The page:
• 18. Educational themes include thegrassland community, north coastforests, stream science, ecologyof the redwoods, forests andhumans -- a historical perspective,local geology, the stars, andenvironmental influences on plantspecies and diversity. Emphasiswill be tailored to complement theacademic goals of the school.
  • 19. The park features a variety offlowers and trees, includingoak, tanoak, madrone, live oak,laurel and Douglas fir.California native wildflowersinclude buttercups, milkmaids,and Indian paintbrush.
  • 20. And a short shuttle driveaway is the entrance to…
  • 21. The Coast Miwok people were the inhabitants ofwhat we now call Marin and southern SonomaCounties. They had a rich economy based ongathering, fishing and hunting. Village communitiesof 75 to several hundred people developed insheltered places near fresh water and plentifulfood. "Kule Loklo" (meaning "Bear Valley") is arecreated village.
  • 22. Wildlife abounds throughout theSeashore. Along the coast you mayfind marine mammals such as whales,seals, and sea lions. A closer lookreveals an abundance of bird lifefeeding near the tideline. Back in theforest, you may glimpse a bobcat,coyote, raccoon, or skunk scurryingoff. We also have plenty of deer andelk to be seen.
  • 23. And a few other optional activities… Animal Tracking Map & Compass Orienteering Journal & Reflective Activity
  • 24. Creativity Relaxation & StretchingFun Games
  • 25. Backpack orOver-Night / Camp- Out Options
  • 26. Star studies andthe night sky
  • 27. A Typical Day7:30 Breakfast9:00 Groups A and B do journal activities,redwood ecology hike, group initiatives. GroupsC and D Shuttle to Bear Valley Visitor Center12:00 Lunch by groups1:00 Groups C and D do journal activities,redwood ecology hike, group initiatives. GroupsA and B Shuttle to Bear Valley Visitor Center4:30 Return to camp for large group games6:00 Dinner7:30 Evening Program:Night walk and star study9:00 Students released to faculty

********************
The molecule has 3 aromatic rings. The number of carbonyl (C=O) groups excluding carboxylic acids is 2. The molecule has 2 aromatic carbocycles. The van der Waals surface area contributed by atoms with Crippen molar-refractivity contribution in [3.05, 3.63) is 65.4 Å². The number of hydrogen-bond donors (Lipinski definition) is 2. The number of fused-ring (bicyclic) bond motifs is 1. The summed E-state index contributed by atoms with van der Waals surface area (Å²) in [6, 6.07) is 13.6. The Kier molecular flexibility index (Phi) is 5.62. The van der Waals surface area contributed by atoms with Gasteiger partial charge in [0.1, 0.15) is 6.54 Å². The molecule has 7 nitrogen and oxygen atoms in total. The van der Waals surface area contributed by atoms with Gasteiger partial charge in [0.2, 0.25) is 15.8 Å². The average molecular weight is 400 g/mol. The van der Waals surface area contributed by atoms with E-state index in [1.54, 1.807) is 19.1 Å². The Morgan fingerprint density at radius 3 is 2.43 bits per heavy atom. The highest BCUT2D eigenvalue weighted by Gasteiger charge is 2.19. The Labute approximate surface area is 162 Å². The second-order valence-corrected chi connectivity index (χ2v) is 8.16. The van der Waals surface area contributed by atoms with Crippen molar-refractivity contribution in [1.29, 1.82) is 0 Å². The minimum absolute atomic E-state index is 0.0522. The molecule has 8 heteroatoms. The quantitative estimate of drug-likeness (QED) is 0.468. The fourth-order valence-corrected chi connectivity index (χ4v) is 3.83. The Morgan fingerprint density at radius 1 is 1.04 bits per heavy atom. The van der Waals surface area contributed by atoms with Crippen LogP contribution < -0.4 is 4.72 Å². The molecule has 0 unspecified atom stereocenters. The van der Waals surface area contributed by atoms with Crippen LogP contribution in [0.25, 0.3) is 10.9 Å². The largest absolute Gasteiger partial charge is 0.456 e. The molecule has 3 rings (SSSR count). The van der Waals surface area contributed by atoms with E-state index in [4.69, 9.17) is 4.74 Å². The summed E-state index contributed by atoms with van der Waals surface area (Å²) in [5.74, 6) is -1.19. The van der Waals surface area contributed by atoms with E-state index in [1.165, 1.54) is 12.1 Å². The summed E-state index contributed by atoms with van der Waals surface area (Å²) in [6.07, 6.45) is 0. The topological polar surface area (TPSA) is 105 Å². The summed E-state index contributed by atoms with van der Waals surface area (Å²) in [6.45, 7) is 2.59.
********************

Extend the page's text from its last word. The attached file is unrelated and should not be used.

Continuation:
• 28. A greatexperiencefor theindividualstudent…
  • 29. The group…
  • 30. And the Faculty !
  • 31. Ask about… Allergies, Medications, and Special dietary Needs
  • 32. Equipment RemindersFollow your equipment list.Pack together. Adult and student can doublecheck the contents of the gear bag.All clothing should fit in a medium size duffle.A day pack is essential to move about the programwith water, some food, extra layers of clothing,and personal incidentals.Utensil Kit that may be reused for each meal anda cup that can handle hot & cold liquids.
  • 33. Rain gear is a must. (water-proof shell) RainPonchos are fine.Comfortable closed toed shoes are required.Light weight hikers or tennis shoes with a fewpairs of good outdoor socks (non-cotton).A good water bottle (quart or liter).The proper sleeping bag (check your equipmentlist for specifics).Ground pad. Ensolite pads are much cheaperthan thermarest types and work just as well.
  • 34. Plastic bag protection. A half dozen, 1 or 2gallon storage ziplocks are good for protectingclothing in a gear bag from moisture. Along witha couple hefty 15 to 30 gallon bags to line yourgear bag and sleeping bag (& daypack).Don’t send gear that you could not afford lostor broken (expensive cameras, cell phones, andother electronics). A handy disposable camerawould be just fine.Follow your equipment list, ask questions,borrow from friends.
  • 35. For more information check us out at …